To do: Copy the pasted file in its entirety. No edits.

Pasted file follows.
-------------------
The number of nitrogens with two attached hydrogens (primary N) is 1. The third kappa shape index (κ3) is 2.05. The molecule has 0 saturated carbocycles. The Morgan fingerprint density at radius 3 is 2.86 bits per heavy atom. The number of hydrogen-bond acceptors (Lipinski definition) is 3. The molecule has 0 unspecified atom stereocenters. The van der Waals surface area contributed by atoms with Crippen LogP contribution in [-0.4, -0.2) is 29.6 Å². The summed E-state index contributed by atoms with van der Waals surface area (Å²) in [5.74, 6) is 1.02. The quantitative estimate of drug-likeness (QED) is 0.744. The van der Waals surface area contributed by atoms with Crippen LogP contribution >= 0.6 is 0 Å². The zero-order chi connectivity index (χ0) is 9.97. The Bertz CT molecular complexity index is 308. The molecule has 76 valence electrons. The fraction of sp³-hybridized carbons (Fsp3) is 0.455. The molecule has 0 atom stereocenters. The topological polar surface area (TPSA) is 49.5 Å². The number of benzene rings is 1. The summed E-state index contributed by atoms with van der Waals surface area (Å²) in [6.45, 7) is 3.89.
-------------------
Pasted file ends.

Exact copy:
The number of nitrogens with two attached hydrogens (primary N) is 1. The third kappa shape index (κ3) is 2.05. The molecule has 0 saturated carbocycles. The Morgan fingerprint density at radius 3 is 2.86 bits per heavy atom. The number of hydrogen-bond acceptors (Lipinski definition) is 3. The molecule has 0 unspecified atom stereocenters. The van der Waals surface area contributed by atoms with Crippen LogP contribution in [-0.4, -0.2) is 29.6 Å². The summed E-state index contributed by atoms with van der Waals surface area (Å²) in [5.74, 6) is 1.02. The quantitative estimate of drug-likeness (QED) is 0.744. The van der Waals surface area contributed by atoms with Crippen LogP contribution >= 0.6 is 0 Å². The zero-order chi connectivity index (χ0) is 9.97. The Bertz CT molecular complexity index is 308. The molecule has 76 valence electrons. The fraction of sp³-hybridized carbons (Fsp3) is 0.455. The molecule has 0 atom stereocenters. The topological polar surface area (TPSA) is 49.5 Å². The number of benzene rings is 1. The summed E-state index contributed by atoms with van der Waals surface area (Å²) in [6.45, 7) is 3.89.